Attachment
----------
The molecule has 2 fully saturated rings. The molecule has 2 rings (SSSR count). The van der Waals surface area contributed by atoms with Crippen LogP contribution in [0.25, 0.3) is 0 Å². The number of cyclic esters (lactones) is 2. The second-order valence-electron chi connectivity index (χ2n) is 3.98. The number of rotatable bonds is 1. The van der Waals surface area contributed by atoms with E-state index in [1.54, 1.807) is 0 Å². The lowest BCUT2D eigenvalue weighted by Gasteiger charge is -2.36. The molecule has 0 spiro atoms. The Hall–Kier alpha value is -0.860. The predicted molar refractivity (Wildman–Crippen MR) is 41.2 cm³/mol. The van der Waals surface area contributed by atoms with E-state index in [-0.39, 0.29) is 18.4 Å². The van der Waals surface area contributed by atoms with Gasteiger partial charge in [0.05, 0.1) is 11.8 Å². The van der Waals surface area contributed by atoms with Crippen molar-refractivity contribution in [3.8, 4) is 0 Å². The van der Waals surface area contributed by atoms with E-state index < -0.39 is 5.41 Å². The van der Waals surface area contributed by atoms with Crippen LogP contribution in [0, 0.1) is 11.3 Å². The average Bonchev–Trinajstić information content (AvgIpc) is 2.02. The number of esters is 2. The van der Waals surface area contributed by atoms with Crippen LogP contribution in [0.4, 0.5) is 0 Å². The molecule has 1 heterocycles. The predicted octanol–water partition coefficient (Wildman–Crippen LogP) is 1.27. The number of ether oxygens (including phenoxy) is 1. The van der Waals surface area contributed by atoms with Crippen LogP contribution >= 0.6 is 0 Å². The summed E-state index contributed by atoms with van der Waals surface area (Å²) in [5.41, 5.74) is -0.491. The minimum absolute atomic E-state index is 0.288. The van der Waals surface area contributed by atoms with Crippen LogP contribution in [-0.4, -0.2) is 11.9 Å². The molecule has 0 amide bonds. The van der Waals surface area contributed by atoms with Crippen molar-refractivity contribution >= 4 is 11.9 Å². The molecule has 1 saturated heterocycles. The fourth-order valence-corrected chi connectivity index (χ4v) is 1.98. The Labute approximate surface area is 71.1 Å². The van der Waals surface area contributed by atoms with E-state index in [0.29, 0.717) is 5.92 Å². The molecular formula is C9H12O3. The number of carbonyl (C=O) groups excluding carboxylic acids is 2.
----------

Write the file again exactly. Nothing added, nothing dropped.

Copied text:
The molecule has 2 fully saturated rings. The molecule has 2 rings (SSSR count). The van der Waals surface area contributed by atoms with Crippen LogP contribution in [0.25, 0.3) is 0 Å². The number of cyclic esters (lactones) is 2. The second-order valence-electron chi connectivity index (χ2n) is 3.98. The number of rotatable bonds is 1. The van der Waals surface area contributed by atoms with E-state index in [1.54, 1.807) is 0 Å². The lowest BCUT2D eigenvalue weighted by Gasteiger charge is -2.36. The molecule has 0 spiro atoms. The Hall–Kier alpha value is -0.860. The predicted molar refractivity (Wildman–Crippen MR) is 41.2 cm³/mol. The van der Waals surface area contributed by atoms with E-state index in [-0.39, 0.29) is 18.4 Å². The van der Waals surface area contributed by atoms with Gasteiger partial charge in [0.05, 0.1) is 11.8 Å². The van der Waals surface area contributed by atoms with Crippen molar-refractivity contribution in [3.8, 4) is 0 Å². The van der Waals surface area contributed by atoms with E-state index < -0.39 is 5.41 Å². The van der Waals surface area contributed by atoms with Crippen LogP contribution in [0, 0.1) is 11.3 Å². The average Bonchev–Trinajstić information content (AvgIpc) is 2.02. The number of esters is 2. The van der Waals surface area contributed by atoms with Crippen LogP contribution in [0.4, 0.5) is 0 Å². The molecule has 1 heterocycles. The predicted octanol–water partition coefficient (Wildman–Crippen LogP) is 1.27. The number of ether oxygens (including phenoxy) is 1. The van der Waals surface area contributed by atoms with Crippen LogP contribution >= 0.6 is 0 Å². The summed E-state index contributed by atoms with van der Waals surface area (Å²) in [5.41, 5.74) is -0.491. The minimum absolute atomic E-state index is 0.288. The van der Waals surface area contributed by atoms with Crippen LogP contribution in [-0.4, -0.2) is 11.9 Å². The molecule has 0 amide bonds. The van der Waals surface area contributed by atoms with Crippen molar-refractivity contribution >= 4 is 11.9 Å². The molecule has 1 saturated heterocycles. The fourth-order valence-corrected chi connectivity index (χ4v) is 1.98. The Labute approximate surface area is 71.1 Å². The van der Waals surface area contributed by atoms with E-state index in [0.29, 0.717) is 5.92 Å². The molecular formula is C9H12O3. The number of carbonyl (C=O) groups excluding carboxylic acids is 2.